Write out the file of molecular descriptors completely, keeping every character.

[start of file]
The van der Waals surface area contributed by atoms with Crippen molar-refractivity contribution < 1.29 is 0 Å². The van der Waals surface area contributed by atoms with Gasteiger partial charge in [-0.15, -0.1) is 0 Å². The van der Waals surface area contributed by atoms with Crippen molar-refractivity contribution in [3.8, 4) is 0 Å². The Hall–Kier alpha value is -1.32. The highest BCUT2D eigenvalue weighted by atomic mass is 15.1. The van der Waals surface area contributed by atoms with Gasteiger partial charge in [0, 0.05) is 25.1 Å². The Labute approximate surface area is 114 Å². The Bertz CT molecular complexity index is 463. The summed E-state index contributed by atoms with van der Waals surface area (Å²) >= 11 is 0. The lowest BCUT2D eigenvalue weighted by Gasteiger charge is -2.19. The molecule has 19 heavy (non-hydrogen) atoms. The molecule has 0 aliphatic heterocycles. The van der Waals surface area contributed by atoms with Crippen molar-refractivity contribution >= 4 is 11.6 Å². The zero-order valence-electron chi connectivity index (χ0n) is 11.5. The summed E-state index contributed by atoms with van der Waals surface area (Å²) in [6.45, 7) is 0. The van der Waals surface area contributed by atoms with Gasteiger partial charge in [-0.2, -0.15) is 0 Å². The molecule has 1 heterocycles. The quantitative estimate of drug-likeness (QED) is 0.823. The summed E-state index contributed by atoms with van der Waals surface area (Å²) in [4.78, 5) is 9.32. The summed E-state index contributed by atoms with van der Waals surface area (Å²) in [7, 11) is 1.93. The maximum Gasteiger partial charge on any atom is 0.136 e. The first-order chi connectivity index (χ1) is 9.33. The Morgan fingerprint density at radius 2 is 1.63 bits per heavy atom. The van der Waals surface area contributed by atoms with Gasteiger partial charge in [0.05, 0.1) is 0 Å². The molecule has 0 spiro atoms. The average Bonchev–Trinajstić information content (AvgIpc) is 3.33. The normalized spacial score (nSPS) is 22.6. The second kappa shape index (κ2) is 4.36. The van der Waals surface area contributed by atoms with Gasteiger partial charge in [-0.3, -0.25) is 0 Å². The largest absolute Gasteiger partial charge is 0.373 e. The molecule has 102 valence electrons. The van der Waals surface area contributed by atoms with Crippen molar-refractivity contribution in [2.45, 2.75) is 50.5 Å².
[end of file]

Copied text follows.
The van der Waals surface area contributed by atoms with Crippen molar-refractivity contribution < 1.29 is 0 Å². The van der Waals surface area contributed by atoms with Gasteiger partial charge in [-0.15, -0.1) is 0 Å². The van der Waals surface area contributed by atoms with Crippen molar-refractivity contribution in [3.8, 4) is 0 Å². The Hall–Kier alpha value is -1.32. The highest BCUT2D eigenvalue weighted by atomic mass is 15.1. The van der Waals surface area contributed by atoms with Gasteiger partial charge in [0, 0.05) is 25.1 Å². The Labute approximate surface area is 114 Å². The Bertz CT molecular complexity index is 463. The summed E-state index contributed by atoms with van der Waals surface area (Å²) >= 11 is 0. The lowest BCUT2D eigenvalue weighted by Gasteiger charge is -2.19. The molecule has 19 heavy (non-hydrogen) atoms. The molecule has 0 aliphatic heterocycles. The van der Waals surface area contributed by atoms with Crippen molar-refractivity contribution >= 4 is 11.6 Å². The zero-order valence-electron chi connectivity index (χ0n) is 11.5. The summed E-state index contributed by atoms with van der Waals surface area (Å²) in [6.45, 7) is 0. The van der Waals surface area contributed by atoms with Gasteiger partial charge in [-0.2, -0.15) is 0 Å². The molecule has 1 heterocycles. The quantitative estimate of drug-likeness (QED) is 0.823. The summed E-state index contributed by atoms with van der Waals surface area (Å²) in [4.78, 5) is 9.32. The summed E-state index contributed by atoms with van der Waals surface area (Å²) in [7, 11) is 1.93. The maximum Gasteiger partial charge on any atom is 0.136 e. The first-order chi connectivity index (χ1) is 9.33. The Morgan fingerprint density at radius 2 is 1.63 bits per heavy atom. The van der Waals surface area contributed by atoms with Gasteiger partial charge in [0.05, 0.1) is 0 Å². The molecule has 0 spiro atoms. The average Bonchev–Trinajstić information content (AvgIpc) is 3.33. The normalized spacial score (nSPS) is 22.6. The second kappa shape index (κ2) is 4.36. The van der Waals surface area contributed by atoms with Gasteiger partial charge in [-0.3, -0.25) is 0 Å². The largest absolute Gasteiger partial charge is 0.373 e. The molecule has 102 valence electrons. The van der Waals surface area contributed by atoms with Crippen molar-refractivity contribution in [2.45, 2.75) is 50.5 Å².